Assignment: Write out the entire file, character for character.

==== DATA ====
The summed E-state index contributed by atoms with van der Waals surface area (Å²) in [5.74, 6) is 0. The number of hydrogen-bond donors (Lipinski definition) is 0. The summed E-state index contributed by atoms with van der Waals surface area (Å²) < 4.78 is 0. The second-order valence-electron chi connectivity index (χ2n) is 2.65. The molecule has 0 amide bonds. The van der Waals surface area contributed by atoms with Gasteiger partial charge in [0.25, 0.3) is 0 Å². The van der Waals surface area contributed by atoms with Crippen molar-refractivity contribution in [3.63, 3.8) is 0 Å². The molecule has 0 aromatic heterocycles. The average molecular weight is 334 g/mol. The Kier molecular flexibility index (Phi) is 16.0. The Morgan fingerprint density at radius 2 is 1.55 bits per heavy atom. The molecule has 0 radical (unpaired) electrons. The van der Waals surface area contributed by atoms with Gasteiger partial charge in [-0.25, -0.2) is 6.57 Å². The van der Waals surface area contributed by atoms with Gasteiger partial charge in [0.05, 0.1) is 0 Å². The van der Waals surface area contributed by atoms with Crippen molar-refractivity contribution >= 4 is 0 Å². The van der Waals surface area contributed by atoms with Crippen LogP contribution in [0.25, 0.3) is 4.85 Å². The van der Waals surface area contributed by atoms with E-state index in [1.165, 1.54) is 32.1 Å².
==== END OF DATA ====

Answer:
The summed E-state index contributed by atoms with van der Waals surface area (Å²) in [5.74, 6) is 0. The number of hydrogen-bond donors (Lipinski definition) is 0. The summed E-state index contributed by atoms with van der Waals surface area (Å²) < 4.78 is 0. The second-order valence-electron chi connectivity index (χ2n) is 2.65. The molecule has 0 amide bonds. The van der Waals surface area contributed by atoms with Gasteiger partial charge in [0.25, 0.3) is 0 Å². The van der Waals surface area contributed by atoms with Crippen molar-refractivity contribution in [3.63, 3.8) is 0 Å². The molecule has 0 aromatic heterocycles. The average molecular weight is 334 g/mol. The Kier molecular flexibility index (Phi) is 16.0. The Morgan fingerprint density at radius 2 is 1.55 bits per heavy atom. The molecule has 0 radical (unpaired) electrons. The van der Waals surface area contributed by atoms with Gasteiger partial charge in [-0.25, -0.2) is 6.57 Å². The van der Waals surface area contributed by atoms with Gasteiger partial charge in [0.05, 0.1) is 0 Å². The van der Waals surface area contributed by atoms with Crippen molar-refractivity contribution >= 4 is 0 Å². The van der Waals surface area contributed by atoms with Crippen LogP contribution in [0.25, 0.3) is 4.85 Å². The van der Waals surface area contributed by atoms with E-state index in [1.165, 1.54) is 32.1 Å².